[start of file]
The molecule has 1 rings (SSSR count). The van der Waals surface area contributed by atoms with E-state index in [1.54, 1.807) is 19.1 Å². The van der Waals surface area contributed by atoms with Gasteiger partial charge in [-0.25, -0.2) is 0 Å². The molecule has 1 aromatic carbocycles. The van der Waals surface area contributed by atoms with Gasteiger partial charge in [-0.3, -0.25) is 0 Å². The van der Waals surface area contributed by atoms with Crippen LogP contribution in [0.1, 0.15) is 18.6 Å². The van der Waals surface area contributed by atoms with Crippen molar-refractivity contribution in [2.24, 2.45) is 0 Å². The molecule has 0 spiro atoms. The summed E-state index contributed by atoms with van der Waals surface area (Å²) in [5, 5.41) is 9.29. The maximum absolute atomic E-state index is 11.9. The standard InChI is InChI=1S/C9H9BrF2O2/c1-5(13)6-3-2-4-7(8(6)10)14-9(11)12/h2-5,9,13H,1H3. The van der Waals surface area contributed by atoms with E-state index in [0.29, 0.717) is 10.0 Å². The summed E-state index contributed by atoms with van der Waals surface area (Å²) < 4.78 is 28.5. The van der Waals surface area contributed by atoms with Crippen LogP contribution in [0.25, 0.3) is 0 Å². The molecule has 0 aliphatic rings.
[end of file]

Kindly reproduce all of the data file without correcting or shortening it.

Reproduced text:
The molecule has 1 rings (SSSR count). The van der Waals surface area contributed by atoms with E-state index in [1.54, 1.807) is 19.1 Å². The van der Waals surface area contributed by atoms with Gasteiger partial charge in [-0.25, -0.2) is 0 Å². The molecule has 1 aromatic carbocycles. The van der Waals surface area contributed by atoms with Gasteiger partial charge in [-0.3, -0.25) is 0 Å². The van der Waals surface area contributed by atoms with Crippen LogP contribution in [0.1, 0.15) is 18.6 Å². The van der Waals surface area contributed by atoms with Crippen molar-refractivity contribution in [2.24, 2.45) is 0 Å². The molecule has 0 spiro atoms. The summed E-state index contributed by atoms with van der Waals surface area (Å²) in [5, 5.41) is 9.29. The maximum absolute atomic E-state index is 11.9. The standard InChI is InChI=1S/C9H9BrF2O2/c1-5(13)6-3-2-4-7(8(6)10)14-9(11)12/h2-5,9,13H,1H3. The van der Waals surface area contributed by atoms with E-state index in [0.29, 0.717) is 10.0 Å². The summed E-state index contributed by atoms with van der Waals surface area (Å²) < 4.78 is 28.5. The van der Waals surface area contributed by atoms with Crippen LogP contribution in [0.25, 0.3) is 0 Å². The molecule has 0 aliphatic rings.